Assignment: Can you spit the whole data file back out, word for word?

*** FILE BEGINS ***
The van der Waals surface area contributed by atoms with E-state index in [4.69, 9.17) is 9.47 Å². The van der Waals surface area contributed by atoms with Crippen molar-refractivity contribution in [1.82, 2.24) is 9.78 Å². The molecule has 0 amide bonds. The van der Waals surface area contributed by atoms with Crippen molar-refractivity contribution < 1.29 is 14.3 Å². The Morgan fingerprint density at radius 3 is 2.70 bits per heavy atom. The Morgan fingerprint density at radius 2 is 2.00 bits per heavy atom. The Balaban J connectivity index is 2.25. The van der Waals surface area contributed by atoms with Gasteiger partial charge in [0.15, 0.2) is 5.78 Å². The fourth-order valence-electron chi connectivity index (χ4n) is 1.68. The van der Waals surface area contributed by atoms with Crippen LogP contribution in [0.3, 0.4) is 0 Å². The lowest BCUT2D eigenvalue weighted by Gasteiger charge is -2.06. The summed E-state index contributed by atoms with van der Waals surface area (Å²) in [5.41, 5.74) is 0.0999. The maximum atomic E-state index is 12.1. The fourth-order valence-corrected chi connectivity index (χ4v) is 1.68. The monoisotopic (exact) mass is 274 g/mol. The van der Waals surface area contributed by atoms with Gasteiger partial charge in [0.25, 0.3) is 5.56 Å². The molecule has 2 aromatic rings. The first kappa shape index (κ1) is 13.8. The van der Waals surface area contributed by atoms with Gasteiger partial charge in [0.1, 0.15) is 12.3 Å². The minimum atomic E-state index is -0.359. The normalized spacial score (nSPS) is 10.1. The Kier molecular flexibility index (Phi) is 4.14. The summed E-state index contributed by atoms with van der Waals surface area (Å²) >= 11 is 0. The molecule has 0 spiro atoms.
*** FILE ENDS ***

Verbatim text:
The van der Waals surface area contributed by atoms with E-state index in [4.69, 9.17) is 9.47 Å². The van der Waals surface area contributed by atoms with Crippen molar-refractivity contribution in [1.82, 2.24) is 9.78 Å². The molecule has 0 amide bonds. The van der Waals surface area contributed by atoms with Crippen molar-refractivity contribution < 1.29 is 14.3 Å². The Morgan fingerprint density at radius 3 is 2.70 bits per heavy atom. The Morgan fingerprint density at radius 2 is 2.00 bits per heavy atom. The Balaban J connectivity index is 2.25. The van der Waals surface area contributed by atoms with Gasteiger partial charge in [0.15, 0.2) is 5.78 Å². The fourth-order valence-electron chi connectivity index (χ4n) is 1.68. The van der Waals surface area contributed by atoms with Crippen LogP contribution in [0.3, 0.4) is 0 Å². The lowest BCUT2D eigenvalue weighted by Gasteiger charge is -2.06. The summed E-state index contributed by atoms with van der Waals surface area (Å²) in [5.41, 5.74) is 0.0999. The maximum atomic E-state index is 12.1. The fourth-order valence-corrected chi connectivity index (χ4v) is 1.68. The monoisotopic (exact) mass is 274 g/mol. The van der Waals surface area contributed by atoms with Gasteiger partial charge in [0.25, 0.3) is 5.56 Å². The molecule has 2 aromatic rings. The first kappa shape index (κ1) is 13.8. The van der Waals surface area contributed by atoms with Gasteiger partial charge in [0.1, 0.15) is 12.3 Å². The minimum atomic E-state index is -0.359. The normalized spacial score (nSPS) is 10.1. The Kier molecular flexibility index (Phi) is 4.14. The summed E-state index contributed by atoms with van der Waals surface area (Å²) >= 11 is 0. The molecule has 0 spiro atoms.